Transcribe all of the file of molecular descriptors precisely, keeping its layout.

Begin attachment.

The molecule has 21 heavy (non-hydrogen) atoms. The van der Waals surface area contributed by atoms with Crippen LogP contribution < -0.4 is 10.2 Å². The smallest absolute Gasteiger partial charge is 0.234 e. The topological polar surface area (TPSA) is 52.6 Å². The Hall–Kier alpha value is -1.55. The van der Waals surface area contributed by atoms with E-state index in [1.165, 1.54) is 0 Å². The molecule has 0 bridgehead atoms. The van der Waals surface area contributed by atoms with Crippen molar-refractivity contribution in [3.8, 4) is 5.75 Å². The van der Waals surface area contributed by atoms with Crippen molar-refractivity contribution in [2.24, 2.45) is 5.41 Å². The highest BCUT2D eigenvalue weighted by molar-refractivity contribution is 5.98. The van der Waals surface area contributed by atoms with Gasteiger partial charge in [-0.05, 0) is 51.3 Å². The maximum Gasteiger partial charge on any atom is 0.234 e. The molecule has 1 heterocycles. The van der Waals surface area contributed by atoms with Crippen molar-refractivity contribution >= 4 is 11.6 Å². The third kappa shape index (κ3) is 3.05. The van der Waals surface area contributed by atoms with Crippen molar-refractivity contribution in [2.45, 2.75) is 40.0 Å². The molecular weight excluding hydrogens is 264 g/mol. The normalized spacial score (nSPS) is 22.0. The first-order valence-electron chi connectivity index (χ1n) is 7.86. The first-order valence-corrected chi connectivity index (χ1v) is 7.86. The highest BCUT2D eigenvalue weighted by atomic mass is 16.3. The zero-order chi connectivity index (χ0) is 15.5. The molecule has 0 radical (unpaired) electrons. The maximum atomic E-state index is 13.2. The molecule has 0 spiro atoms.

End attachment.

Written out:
The molecule has 21 heavy (non-hydrogen) atoms. The van der Waals surface area contributed by atoms with Crippen LogP contribution < -0.4 is 10.2 Å². The smallest absolute Gasteiger partial charge is 0.234 e. The topological polar surface area (TPSA) is 52.6 Å². The Hall–Kier alpha value is -1.55. The van der Waals surface area contributed by atoms with E-state index in [1.165, 1.54) is 0 Å². The molecule has 0 bridgehead atoms. The van der Waals surface area contributed by atoms with Crippen molar-refractivity contribution in [3.8, 4) is 5.75 Å². The van der Waals surface area contributed by atoms with Crippen molar-refractivity contribution in [2.24, 2.45) is 5.41 Å². The highest BCUT2D eigenvalue weighted by molar-refractivity contribution is 5.98. The van der Waals surface area contributed by atoms with Gasteiger partial charge in [-0.05, 0) is 51.3 Å². The maximum Gasteiger partial charge on any atom is 0.234 e. The molecule has 1 heterocycles. The van der Waals surface area contributed by atoms with Crippen molar-refractivity contribution >= 4 is 11.6 Å². The third kappa shape index (κ3) is 3.05. The van der Waals surface area contributed by atoms with Crippen molar-refractivity contribution in [2.45, 2.75) is 40.0 Å². The molecular weight excluding hydrogens is 264 g/mol. The normalized spacial score (nSPS) is 22.0. The first-order valence-electron chi connectivity index (χ1n) is 7.86. The first-order valence-corrected chi connectivity index (χ1v) is 7.86. The highest BCUT2D eigenvalue weighted by atomic mass is 16.3. The zero-order chi connectivity index (χ0) is 15.5. The molecule has 0 radical (unpaired) electrons. The maximum atomic E-state index is 13.2. The molecule has 0 spiro atoms.